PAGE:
2. Device description
The silicon rib waveguides are fabricated on a silicon-on-insulator (SOI) substrate using standard photolithographic patterning and reactive ion etching techniques. The rib waveguide width (W) is varied from 300 nm up to 1 µm. The rib height (H) and the etch depth (h) are 340 nm and 130 nm respectively. A typical scanning electron microscope image of the waveguide cross-section is shown in Fig. 1 left. The effective core area of the waveguides, calculated using a fully vectorial waveguide modal solver , ranges from 0.28 µm2 to 0.34 µm2 depending on rib waveguide width as shown in Fig. 1 right. The rib waveguide with W=0.55 µm has the smallest effective core area Aeff. This infers that the highest efficiency would be obtained for W around 0.55 µm. This is indeed confirmed by the experimental results presented in the following section. The length of the waveguides we used in our experiments is 2.5 cm. To reduce the coupling loss, the input and output of all waveguides have a horizontal taper which is 5 µm wide and tapers down to the individual waveguide width over 500 µm distance. For the remaining of the paper, only TE polarization is used since our waveguides do not support the TM mode.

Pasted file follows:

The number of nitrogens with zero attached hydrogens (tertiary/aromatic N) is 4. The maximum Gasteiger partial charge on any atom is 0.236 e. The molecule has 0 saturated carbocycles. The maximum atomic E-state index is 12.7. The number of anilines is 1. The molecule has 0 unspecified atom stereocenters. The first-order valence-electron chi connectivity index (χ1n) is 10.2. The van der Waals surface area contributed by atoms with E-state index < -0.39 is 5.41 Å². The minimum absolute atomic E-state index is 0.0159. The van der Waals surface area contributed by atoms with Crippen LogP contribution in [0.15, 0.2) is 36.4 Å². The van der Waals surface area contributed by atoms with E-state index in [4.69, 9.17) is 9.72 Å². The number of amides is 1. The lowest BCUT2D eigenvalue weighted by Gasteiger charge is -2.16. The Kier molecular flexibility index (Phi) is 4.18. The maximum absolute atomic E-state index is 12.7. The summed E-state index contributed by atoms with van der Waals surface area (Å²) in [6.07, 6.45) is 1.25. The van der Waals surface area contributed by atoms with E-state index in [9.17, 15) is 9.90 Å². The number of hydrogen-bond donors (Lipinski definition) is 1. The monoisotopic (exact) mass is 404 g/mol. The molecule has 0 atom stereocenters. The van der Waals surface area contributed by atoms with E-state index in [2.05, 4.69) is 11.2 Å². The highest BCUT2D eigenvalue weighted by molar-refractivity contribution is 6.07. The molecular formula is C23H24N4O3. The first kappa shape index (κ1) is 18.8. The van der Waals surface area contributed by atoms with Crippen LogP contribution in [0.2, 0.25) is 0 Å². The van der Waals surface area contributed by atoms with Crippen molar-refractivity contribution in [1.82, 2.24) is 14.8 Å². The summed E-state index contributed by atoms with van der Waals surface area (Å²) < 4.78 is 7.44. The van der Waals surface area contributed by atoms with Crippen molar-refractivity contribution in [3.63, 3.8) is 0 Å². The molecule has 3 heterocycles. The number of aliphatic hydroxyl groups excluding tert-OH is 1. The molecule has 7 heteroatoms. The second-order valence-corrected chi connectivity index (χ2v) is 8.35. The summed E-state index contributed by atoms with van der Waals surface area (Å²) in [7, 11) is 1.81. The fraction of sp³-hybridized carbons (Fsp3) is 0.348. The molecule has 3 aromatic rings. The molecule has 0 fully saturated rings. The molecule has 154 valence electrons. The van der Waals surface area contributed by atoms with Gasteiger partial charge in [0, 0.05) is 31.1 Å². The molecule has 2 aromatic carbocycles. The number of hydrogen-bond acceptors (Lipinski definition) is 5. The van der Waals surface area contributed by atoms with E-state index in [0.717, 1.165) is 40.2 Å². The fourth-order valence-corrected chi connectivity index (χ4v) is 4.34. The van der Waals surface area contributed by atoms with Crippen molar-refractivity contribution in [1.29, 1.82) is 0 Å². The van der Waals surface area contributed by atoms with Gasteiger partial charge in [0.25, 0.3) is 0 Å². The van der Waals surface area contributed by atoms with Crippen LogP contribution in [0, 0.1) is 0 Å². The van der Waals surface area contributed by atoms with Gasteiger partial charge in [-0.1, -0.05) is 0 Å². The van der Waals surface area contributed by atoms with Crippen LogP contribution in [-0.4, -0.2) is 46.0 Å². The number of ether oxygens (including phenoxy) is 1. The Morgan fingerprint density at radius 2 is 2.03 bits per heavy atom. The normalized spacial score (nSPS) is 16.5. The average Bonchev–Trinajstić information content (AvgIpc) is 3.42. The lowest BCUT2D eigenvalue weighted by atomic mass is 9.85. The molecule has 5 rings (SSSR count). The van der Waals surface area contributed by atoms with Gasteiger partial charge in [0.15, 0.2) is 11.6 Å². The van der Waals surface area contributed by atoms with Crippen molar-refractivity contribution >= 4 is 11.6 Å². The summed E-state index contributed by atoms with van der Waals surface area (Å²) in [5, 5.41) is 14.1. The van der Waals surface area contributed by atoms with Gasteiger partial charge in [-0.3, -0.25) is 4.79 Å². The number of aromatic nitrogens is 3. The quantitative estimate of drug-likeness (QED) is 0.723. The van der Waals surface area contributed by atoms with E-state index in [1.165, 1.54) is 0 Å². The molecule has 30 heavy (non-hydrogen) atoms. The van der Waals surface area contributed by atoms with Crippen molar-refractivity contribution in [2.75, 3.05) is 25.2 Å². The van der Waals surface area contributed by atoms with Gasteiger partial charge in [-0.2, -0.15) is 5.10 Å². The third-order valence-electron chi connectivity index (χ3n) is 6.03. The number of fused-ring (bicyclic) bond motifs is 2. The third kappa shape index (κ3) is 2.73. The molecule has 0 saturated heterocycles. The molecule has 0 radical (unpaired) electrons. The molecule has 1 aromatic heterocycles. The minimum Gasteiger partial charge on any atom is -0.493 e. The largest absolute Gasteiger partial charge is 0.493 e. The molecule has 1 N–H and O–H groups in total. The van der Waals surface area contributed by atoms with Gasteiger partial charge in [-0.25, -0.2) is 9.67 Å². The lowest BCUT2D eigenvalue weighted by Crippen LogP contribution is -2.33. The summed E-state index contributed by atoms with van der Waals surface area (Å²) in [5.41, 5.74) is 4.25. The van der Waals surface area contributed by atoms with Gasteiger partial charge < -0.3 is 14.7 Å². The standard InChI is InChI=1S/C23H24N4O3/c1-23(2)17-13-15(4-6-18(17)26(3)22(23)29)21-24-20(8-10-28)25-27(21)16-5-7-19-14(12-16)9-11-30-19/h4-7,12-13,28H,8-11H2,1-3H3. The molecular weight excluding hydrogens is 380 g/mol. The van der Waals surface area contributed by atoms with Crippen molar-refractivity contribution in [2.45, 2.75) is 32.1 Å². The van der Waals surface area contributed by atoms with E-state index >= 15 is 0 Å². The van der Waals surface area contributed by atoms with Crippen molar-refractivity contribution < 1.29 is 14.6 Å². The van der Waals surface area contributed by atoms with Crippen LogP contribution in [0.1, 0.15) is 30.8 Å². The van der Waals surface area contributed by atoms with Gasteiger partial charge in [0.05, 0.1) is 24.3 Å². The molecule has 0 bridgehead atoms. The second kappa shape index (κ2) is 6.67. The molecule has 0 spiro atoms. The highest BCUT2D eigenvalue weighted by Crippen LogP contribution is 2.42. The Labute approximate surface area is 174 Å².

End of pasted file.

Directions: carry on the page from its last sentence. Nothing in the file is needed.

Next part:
The linear optical transmission loss of the waveguides varies from 0.2 dB/cm (W=1µm) to 0.8 dB/cm (W=0.3µm). The loss is measured using a combination of cutback and Fabry-Perot resonance technique . The low propagation loss is attributed to improved fabrication process reducing the waveguide sidewall roughness and the shallow rib structure which has much less sidewall area compared to strip waveguides of similar dimensions, further reducing the scattering loss on the waveguide sidewall.